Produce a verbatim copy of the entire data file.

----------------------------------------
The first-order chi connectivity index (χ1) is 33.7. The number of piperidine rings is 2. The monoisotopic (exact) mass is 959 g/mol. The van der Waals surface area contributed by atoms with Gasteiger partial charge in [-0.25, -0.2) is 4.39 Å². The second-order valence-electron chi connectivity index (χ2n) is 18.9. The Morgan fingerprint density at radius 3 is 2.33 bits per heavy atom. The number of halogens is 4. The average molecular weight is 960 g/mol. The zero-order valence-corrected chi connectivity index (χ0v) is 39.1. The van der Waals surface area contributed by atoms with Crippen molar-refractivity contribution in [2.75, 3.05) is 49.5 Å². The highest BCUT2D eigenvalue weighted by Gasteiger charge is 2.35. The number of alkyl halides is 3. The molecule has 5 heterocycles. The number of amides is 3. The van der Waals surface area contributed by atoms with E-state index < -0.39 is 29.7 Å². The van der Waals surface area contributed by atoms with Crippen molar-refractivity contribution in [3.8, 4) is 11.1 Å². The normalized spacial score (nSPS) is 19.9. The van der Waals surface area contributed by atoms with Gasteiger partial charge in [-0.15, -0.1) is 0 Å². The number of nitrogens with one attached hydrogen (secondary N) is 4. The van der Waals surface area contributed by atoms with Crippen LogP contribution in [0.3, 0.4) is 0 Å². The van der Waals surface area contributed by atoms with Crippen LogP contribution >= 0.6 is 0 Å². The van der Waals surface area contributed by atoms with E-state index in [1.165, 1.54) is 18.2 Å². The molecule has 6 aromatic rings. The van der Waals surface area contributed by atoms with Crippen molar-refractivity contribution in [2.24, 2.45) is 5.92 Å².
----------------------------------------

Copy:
The first-order chi connectivity index (χ1) is 33.7. The number of piperidine rings is 2. The monoisotopic (exact) mass is 959 g/mol. The van der Waals surface area contributed by atoms with Gasteiger partial charge in [-0.25, -0.2) is 4.39 Å². The second-order valence-electron chi connectivity index (χ2n) is 18.9. The Morgan fingerprint density at radius 3 is 2.33 bits per heavy atom. The number of halogens is 4. The average molecular weight is 960 g/mol. The zero-order valence-corrected chi connectivity index (χ0v) is 39.1. The van der Waals surface area contributed by atoms with Crippen molar-refractivity contribution in [2.75, 3.05) is 49.5 Å². The highest BCUT2D eigenvalue weighted by Gasteiger charge is 2.35. The number of alkyl halides is 3. The molecule has 5 heterocycles. The number of amides is 3. The van der Waals surface area contributed by atoms with E-state index < -0.39 is 29.7 Å². The van der Waals surface area contributed by atoms with Crippen molar-refractivity contribution in [3.8, 4) is 11.1 Å². The normalized spacial score (nSPS) is 19.9. The van der Waals surface area contributed by atoms with Gasteiger partial charge in [-0.15, -0.1) is 0 Å². The number of nitrogens with one attached hydrogen (secondary N) is 4. The van der Waals surface area contributed by atoms with Crippen LogP contribution in [0.3, 0.4) is 0 Å². The van der Waals surface area contributed by atoms with Crippen LogP contribution >= 0.6 is 0 Å². The van der Waals surface area contributed by atoms with E-state index in [1.165, 1.54) is 18.2 Å². The molecule has 6 aromatic rings. The van der Waals surface area contributed by atoms with Crippen molar-refractivity contribution in [2.24, 2.45) is 5.92 Å².